Christ our Deliverer
This study follows on from “The Old Man and the New Man”. We know the Lord Jesus as our saviour and we know that He has delivered us from the wrath to come. However, after we have tried to make ourselves suitable to God and failed we are able to rejoice in Him as the deliverer from our sinful lusts, desires and pride every day. He delivers us so that we might have our focus on Him and Him alone, for there we shall find true joy.
Christ our Deliverer
Our Lord Jesus is described as our deliverer from “the coming wrath”. He has saved us from God’s judgement upon sinners and set us free in righteousness. However, this study is to focus on one aspect of His being our deliverer - his being our present deliverer.
Paul describes the Lord as having delivered us from “so great a death” but then he tells us that he “does deliver” and that he will “yet deliver”. From this scripture it is clear that the Lord id continually delivering us.
“But we ourselves had the sentence of death in ourselves, that we should not have our trust in ourselves, but in God who raises the dead; who has delivered us from so great a death, and does deliver; in whom we confide that he will also yet deliver” (2 Corinthians 1:9-10).
But what is He delivering us from at present?
“Grace to you, and peace, from God the Father, and our Lord Jesus Christ, who gave himself for our sins, so that he should deliver us out of the present evil world, according to the will of our God and Father; to whom be glory to the ages of ages. Amen” (Galatians 1:3-5).
“The Lord shall deliver me from every wicked work, and shall preserve me for his heavenly kingdom; to whom be glory for the ages of ages. Amen” (2 Timothy 4:18).
The Lord is delivering us from the influence of the world (see paper on “The World in the Bible”) and from every wicked work. The world’s influence appeals to what the Bible calls “the flesh” (i.e. our sinful nature that has been condemned by God). The Lord is our deliverer from the world’s influence and the attacks of the ‘the world’.
Deliverance from ‘the flesh’
However, there is another way in which the Lord Jesus acts as our deliverer. He delivers us from the influence and desires of our ‘old man’, ‘the flesh’.
“For I delight in the law of God according to the inward man: but I see another law in my members, warring in opposition to the law of my mind, and bringing me into captivity to the law of sin which exists in my members. O wretched man that I am! who shall deliver me out of this body of death? I thank God, through Jesus Christ our Lord. So then I myself with the mind serve God's law; but with the flesh sin's law. There is then now no condemnation to those in Christ Jesus. For the law of the Spirit of life in Christ Jesus has set me free from the law of sin and of death. For what the law could not do, in that it was weak through the flesh, God, having sent his own Son, in likeness of flesh of sin, and for sin, has condemned sin in the flesh, in order that the righteous requirement of the law should be fulfilled in us, who do not walk according to flesh but according to Spirit” (Romans 7:22-8:4).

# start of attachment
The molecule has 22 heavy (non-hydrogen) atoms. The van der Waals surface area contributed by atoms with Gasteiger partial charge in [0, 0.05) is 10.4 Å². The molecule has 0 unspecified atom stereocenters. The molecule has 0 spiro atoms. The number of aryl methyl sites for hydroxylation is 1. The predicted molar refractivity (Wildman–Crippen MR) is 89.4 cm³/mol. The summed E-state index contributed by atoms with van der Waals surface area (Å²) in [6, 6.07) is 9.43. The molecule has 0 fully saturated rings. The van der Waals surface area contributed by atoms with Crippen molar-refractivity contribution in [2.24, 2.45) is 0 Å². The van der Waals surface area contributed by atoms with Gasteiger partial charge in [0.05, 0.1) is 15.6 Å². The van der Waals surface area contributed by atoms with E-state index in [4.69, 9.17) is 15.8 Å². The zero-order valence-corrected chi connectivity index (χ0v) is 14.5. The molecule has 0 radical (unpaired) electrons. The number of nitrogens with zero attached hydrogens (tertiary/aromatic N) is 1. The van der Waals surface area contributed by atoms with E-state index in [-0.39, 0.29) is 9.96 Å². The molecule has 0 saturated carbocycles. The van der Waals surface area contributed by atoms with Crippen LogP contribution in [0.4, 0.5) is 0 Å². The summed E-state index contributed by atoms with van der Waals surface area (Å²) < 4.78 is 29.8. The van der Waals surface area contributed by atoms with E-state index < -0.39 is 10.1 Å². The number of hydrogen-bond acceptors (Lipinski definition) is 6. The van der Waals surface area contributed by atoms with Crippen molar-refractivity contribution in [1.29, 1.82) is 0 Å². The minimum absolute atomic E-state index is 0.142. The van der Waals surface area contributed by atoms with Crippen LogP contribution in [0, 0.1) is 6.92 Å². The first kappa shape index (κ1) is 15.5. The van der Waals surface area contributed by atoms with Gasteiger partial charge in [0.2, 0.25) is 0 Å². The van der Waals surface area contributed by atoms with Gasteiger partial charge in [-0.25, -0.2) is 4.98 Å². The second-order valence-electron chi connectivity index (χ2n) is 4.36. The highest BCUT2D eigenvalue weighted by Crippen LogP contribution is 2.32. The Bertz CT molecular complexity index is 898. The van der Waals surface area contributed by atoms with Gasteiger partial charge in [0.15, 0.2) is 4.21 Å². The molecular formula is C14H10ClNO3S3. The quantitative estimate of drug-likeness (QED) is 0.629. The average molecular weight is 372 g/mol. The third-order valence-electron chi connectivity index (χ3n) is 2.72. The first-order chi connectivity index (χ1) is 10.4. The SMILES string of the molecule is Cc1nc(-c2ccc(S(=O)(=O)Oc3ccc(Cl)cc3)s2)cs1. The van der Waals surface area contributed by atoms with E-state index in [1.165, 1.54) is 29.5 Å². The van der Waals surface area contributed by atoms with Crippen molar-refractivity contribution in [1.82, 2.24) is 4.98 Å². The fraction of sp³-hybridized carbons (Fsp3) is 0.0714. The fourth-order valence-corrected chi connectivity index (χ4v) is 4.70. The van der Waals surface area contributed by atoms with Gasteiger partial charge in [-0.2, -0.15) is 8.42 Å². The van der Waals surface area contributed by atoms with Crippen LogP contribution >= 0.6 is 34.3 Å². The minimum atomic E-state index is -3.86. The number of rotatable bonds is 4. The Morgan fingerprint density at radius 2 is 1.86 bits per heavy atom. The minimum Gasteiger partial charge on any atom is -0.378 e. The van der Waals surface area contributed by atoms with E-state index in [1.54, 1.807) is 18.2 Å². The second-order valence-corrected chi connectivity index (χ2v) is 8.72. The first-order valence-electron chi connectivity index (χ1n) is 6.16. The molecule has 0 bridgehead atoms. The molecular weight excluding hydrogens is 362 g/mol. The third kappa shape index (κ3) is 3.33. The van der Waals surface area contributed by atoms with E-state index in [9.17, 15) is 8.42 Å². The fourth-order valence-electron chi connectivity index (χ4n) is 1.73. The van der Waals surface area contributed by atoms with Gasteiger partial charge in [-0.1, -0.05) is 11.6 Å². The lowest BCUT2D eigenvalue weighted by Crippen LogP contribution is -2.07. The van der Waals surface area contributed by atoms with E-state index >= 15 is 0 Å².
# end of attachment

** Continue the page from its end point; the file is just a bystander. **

Paul describes this experience where he finds a conflict going on inside himself. The ‘new man’ under the power of the Holy Spirit desires to be pure, holy and God-honouring, yet he finds that ‘the flesh’ in his members (i.e. his body) there is a resistance to his desire and he finds that it is hindering his service for God. He longs to be rid of this “body of death” and then he gives us the secret of overcoming the flesh - Christ is the one who delivers us from ‘the flesh’.
We can rejoice that the Lord Jesus has suffered our condemnation, not only for our sins when we were saved but has covered all our weaknesses and failings. There is no condemnation left for us to face. All our sin in the flesh has been condemned and we are free to walk in the spirit knowing that, in Christ, the righteous requirement of God’s Law has been fulfilled in us. We can rejoice knowing that our failings will not be held against us.
We may not feel joyful all the time. Paul said that at one point he even despaired of living, but this did not alter his salvation. When we fail we often find that we have blocked out God’s voice and so we experience a time when we pray like David “Restore unto me the joy of thy salvation, and let a willing spirit sustain me” (Psalm 51:12). David had not lost his salvation, despite committing adultery with Bathsheba and organising Urijah’s death, but he became deeply conscious that he had lost the joy that comes with knowing we are saved. God did not withdraw all his promises to David. God’s promises stand regardless of the failures of His people. He did seek David’s repentance, however, so that communion together might be restored and David might experience the joy of salvation again. We also can quench the Holy Spirit, block out God’s voice, but God values the spark of affection for Him that brought us to Him in the first place and will always work to bring us back to Himself. Thus He could tell Balaam to say “He hath not beheld iniquity in Jacob, neither hath he seen wrong in Israel” (Numbers 23:21) and Hosea to prophesy “and she shall sing there, as in the days of her youth and as in the day when she came up out of the land of Egypt” (Hosea 2:15). God valued the affections of Israel regardless of her future failings and though He has had to bring in much discipline Israel will receive His promises.
If we focus on the Lord Jesus and not on ourselves we will find that the flesh will succeed less and less. Satan wants us to look at ourselves, but the Lord's wants us to focus on Him and as we do so we will find that we can say with Paul “I have strength for all things in him that gives me power” (Philippians 4:13).